I’m dwarfed by beauty.

Pon and I rode into Chiang Rai that hot April day on a trip that I thought was based on my need for a decent coffee fix. The packet of Nescafe in a cup of hot water, the fare offered at the only market in Bahn Bong Chang, was not cutting it (I’m sure some of you have heard of us Seattleites and our coffee habits). Halfway to town Pon took over the helm of the motorbike and steered us into the parking lot of Wat Rongkhun. When I first saw it, and not to sound trite, I was awe-struck. This pure white temple, glittering with the millions of tiny mirrors imbedded in the albino mortar, rising out of the parched ground was nothing that I was prepared for. The first thought in my mind was..”Taj Mahal!!”.

First Sight
My first view from the parking lot.

The Taj Mahal is an entirely different structure in the most basic architectural sense, but the feelings it invoked in me on first sight were what I believed I would feel upon seeing the Taj Mahal. This wat is only a couple of years old (since first started), but I know that it will be on many peoples’ ‘must see’ lists for many centuries to come.


Tweety Birds on a Chiang Rai Hillside

A caveat to any amateur (or pro) ornithologist reading this blog. This is neither an entry about my search for a new species of aviary mystique in the jungles of Northeast Thailand, nor is it an essay about Warner Brothers’ influence on Thai culture. No, the tweety birds to which I am referring were the ones I saw above my melon after being knocked flat on my butt at Wat Phra That Doi Tung. But I’m getting ahead of myself.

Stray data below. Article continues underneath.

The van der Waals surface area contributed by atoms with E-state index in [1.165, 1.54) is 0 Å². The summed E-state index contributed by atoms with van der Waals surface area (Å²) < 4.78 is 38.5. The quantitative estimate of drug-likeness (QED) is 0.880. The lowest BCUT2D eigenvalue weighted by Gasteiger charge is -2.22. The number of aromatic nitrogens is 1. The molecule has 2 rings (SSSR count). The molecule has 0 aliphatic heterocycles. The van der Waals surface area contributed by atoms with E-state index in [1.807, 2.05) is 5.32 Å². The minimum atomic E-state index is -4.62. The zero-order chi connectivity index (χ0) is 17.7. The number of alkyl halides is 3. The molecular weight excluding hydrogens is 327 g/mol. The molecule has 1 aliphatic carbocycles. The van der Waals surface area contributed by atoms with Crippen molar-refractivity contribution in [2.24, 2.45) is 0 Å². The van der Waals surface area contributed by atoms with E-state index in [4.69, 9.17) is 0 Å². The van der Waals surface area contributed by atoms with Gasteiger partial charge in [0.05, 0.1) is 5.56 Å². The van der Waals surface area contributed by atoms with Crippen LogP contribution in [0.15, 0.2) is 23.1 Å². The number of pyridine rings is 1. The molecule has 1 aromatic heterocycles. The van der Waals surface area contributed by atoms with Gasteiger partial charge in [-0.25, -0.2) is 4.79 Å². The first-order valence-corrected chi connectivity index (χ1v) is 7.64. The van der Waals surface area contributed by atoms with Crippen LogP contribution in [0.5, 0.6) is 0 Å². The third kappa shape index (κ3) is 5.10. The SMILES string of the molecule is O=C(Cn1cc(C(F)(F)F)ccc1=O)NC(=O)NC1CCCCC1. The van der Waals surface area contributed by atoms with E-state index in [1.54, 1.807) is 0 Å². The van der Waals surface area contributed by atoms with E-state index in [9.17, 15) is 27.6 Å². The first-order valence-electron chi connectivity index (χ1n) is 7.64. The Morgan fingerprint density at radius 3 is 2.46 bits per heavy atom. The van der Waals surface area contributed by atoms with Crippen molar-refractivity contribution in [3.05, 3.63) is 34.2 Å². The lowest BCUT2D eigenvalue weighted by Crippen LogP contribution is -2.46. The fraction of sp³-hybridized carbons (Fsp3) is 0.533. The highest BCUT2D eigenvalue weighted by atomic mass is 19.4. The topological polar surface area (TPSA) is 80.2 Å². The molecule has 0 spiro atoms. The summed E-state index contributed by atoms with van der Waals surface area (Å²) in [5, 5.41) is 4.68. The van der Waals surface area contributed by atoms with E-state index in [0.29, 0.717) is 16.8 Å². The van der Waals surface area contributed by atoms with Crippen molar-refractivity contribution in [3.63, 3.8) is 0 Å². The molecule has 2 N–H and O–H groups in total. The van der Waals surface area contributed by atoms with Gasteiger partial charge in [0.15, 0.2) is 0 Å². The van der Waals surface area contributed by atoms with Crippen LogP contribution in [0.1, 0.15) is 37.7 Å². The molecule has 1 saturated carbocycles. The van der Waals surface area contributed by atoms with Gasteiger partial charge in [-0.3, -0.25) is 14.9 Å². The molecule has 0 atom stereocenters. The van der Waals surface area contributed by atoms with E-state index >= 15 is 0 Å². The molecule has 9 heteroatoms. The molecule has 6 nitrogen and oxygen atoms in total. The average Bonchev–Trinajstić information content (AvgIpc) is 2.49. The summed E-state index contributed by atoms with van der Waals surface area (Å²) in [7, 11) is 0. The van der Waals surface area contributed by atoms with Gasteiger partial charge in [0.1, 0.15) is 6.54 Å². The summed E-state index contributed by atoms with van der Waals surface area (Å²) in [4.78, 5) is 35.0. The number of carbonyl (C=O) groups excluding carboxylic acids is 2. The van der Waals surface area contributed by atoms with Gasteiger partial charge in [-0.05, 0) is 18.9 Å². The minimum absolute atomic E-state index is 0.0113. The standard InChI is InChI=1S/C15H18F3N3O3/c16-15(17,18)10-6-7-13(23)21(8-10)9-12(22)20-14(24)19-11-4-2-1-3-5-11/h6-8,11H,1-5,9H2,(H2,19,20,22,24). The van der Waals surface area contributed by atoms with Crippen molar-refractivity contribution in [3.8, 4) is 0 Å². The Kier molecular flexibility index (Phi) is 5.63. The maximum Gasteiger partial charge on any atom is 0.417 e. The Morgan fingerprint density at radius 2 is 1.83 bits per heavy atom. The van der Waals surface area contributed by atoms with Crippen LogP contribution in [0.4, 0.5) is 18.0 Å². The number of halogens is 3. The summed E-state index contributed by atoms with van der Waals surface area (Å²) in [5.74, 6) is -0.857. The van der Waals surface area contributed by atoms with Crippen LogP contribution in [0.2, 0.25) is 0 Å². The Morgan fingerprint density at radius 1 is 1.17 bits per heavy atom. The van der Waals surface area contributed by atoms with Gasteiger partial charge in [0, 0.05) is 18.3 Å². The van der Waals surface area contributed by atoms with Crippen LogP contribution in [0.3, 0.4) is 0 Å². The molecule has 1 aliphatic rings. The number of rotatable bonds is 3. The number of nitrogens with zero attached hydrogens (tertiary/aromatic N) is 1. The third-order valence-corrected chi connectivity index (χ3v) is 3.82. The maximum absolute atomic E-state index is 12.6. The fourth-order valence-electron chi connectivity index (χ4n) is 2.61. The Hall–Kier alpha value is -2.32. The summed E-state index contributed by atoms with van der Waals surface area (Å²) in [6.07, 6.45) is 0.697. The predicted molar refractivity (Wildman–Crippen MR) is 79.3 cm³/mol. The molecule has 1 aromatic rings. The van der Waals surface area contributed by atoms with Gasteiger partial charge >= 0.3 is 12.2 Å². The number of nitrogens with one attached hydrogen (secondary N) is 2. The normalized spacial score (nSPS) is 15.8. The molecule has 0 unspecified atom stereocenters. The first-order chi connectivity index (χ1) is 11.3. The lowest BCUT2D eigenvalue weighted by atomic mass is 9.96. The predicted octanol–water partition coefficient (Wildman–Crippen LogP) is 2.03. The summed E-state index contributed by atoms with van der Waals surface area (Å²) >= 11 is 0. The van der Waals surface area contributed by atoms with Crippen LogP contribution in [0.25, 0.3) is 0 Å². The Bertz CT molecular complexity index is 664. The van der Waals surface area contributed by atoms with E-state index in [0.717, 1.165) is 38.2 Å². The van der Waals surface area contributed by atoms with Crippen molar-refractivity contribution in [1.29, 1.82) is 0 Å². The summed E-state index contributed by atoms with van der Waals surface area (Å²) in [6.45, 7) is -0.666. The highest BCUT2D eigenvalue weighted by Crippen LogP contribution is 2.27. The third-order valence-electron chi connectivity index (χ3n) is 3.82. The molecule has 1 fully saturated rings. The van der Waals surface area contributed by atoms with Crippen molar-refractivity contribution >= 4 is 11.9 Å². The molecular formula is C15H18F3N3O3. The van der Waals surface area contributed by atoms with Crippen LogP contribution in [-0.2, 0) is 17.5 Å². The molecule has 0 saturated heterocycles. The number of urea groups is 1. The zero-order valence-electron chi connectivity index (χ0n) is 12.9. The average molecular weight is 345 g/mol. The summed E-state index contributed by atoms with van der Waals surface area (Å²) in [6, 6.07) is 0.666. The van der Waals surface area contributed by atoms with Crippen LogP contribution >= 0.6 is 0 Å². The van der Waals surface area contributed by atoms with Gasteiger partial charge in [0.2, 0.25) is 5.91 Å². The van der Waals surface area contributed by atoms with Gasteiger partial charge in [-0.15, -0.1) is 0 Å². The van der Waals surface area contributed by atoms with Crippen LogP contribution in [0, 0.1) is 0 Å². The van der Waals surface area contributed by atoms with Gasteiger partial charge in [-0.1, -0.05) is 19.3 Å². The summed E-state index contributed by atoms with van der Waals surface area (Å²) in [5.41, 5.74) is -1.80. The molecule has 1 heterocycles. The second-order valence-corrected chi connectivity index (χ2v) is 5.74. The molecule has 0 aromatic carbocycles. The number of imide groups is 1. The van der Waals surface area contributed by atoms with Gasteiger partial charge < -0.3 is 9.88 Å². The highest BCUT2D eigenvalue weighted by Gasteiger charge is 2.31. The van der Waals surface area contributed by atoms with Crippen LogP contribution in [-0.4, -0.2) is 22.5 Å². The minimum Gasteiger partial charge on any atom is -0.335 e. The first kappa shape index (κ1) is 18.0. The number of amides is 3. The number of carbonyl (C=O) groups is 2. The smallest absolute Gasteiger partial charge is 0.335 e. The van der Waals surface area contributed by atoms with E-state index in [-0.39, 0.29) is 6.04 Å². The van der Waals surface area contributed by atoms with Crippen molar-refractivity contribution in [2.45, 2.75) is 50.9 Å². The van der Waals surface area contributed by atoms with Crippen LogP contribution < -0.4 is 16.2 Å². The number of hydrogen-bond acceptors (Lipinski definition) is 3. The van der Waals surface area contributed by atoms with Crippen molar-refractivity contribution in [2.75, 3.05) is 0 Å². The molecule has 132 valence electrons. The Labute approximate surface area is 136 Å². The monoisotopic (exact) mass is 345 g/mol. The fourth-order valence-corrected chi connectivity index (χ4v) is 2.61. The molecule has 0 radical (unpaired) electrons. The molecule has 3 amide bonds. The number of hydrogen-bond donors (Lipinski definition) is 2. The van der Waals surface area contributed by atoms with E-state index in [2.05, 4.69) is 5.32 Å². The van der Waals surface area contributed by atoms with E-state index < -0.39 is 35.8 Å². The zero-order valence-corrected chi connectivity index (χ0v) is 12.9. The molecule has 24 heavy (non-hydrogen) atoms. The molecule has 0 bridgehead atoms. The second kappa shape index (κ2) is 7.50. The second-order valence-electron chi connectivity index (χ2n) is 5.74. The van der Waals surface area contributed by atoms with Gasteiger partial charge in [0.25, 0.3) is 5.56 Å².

In April of 2004, I spent two weeks in and around Chiang Rai. I would either drive Pon’s father’s motorbike (a risky endeavor, I admit), take the bus, or ride with her uncle in his rickety Toyota pickup (he was the only person in the very entended family who had a car).

On one of my last days in Chiang Rai, Pon and I, along with about eight of her relatives (I kid you not) loaded up into this old pickup for a ride into the surrounding hills. One does not need to be a member of Mensa to realize that five or six people would be riding in the bed of said truck. I happened to be one of those windblown unfortunates. Suffice to say, at the end of that day, my milky-white skin ended up a beautiful BBQ’d red, not unlike moo daang! This in spite of using sunscreen. April in Thailand? Are you kidding?

Chiang Rai Countryside
The view from Wat Phra That Doi Tung